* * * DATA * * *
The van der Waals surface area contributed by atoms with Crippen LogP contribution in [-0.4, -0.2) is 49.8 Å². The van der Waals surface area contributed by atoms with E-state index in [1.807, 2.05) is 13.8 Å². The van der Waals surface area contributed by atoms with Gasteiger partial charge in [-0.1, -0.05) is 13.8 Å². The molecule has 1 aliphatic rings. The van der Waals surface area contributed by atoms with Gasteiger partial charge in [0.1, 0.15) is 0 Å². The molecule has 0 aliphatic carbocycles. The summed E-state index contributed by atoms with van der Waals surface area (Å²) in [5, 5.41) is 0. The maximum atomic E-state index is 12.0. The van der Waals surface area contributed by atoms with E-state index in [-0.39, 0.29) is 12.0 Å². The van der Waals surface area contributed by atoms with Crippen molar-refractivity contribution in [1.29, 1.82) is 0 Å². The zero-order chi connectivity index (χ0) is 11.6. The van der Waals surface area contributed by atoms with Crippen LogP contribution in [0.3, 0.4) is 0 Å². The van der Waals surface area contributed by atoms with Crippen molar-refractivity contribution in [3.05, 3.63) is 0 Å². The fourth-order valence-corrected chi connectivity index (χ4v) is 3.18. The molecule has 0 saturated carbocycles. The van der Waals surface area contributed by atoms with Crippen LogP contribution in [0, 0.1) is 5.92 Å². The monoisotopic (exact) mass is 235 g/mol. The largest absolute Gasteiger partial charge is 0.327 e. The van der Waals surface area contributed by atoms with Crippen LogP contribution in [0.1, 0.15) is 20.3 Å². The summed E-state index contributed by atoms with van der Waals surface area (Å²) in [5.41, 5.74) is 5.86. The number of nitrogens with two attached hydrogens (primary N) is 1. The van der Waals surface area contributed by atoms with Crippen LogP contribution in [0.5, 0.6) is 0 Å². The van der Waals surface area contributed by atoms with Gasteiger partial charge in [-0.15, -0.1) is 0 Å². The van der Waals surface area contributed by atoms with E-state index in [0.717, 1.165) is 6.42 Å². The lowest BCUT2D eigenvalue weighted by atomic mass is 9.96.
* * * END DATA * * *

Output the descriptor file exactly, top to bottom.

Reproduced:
The van der Waals surface area contributed by atoms with Crippen LogP contribution in [-0.4, -0.2) is 49.8 Å². The van der Waals surface area contributed by atoms with E-state index in [1.807, 2.05) is 13.8 Å². The van der Waals surface area contributed by atoms with Gasteiger partial charge in [-0.1, -0.05) is 13.8 Å². The molecule has 1 aliphatic rings. The van der Waals surface area contributed by atoms with Gasteiger partial charge in [0.1, 0.15) is 0 Å². The molecule has 0 aliphatic carbocycles. The summed E-state index contributed by atoms with van der Waals surface area (Å²) in [5, 5.41) is 0. The maximum atomic E-state index is 12.0. The van der Waals surface area contributed by atoms with E-state index in [-0.39, 0.29) is 12.0 Å². The van der Waals surface area contributed by atoms with Crippen molar-refractivity contribution in [1.29, 1.82) is 0 Å². The zero-order chi connectivity index (χ0) is 11.6. The van der Waals surface area contributed by atoms with Crippen LogP contribution in [0.3, 0.4) is 0 Å². The van der Waals surface area contributed by atoms with Crippen molar-refractivity contribution in [3.05, 3.63) is 0 Å². The fourth-order valence-corrected chi connectivity index (χ4v) is 3.18. The molecule has 0 saturated carbocycles. The van der Waals surface area contributed by atoms with Crippen LogP contribution in [0, 0.1) is 5.92 Å². The monoisotopic (exact) mass is 235 g/mol. The largest absolute Gasteiger partial charge is 0.327 e. The van der Waals surface area contributed by atoms with Crippen LogP contribution in [0.1, 0.15) is 20.3 Å². The summed E-state index contributed by atoms with van der Waals surface area (Å²) in [5.41, 5.74) is 5.86. The number of nitrogens with two attached hydrogens (primary N) is 1. The van der Waals surface area contributed by atoms with Crippen LogP contribution in [0.5, 0.6) is 0 Å². The van der Waals surface area contributed by atoms with Gasteiger partial charge in [-0.15, -0.1) is 0 Å². The van der Waals surface area contributed by atoms with E-state index in [0.717, 1.165) is 6.42 Å². The lowest BCUT2D eigenvalue weighted by atomic mass is 9.96.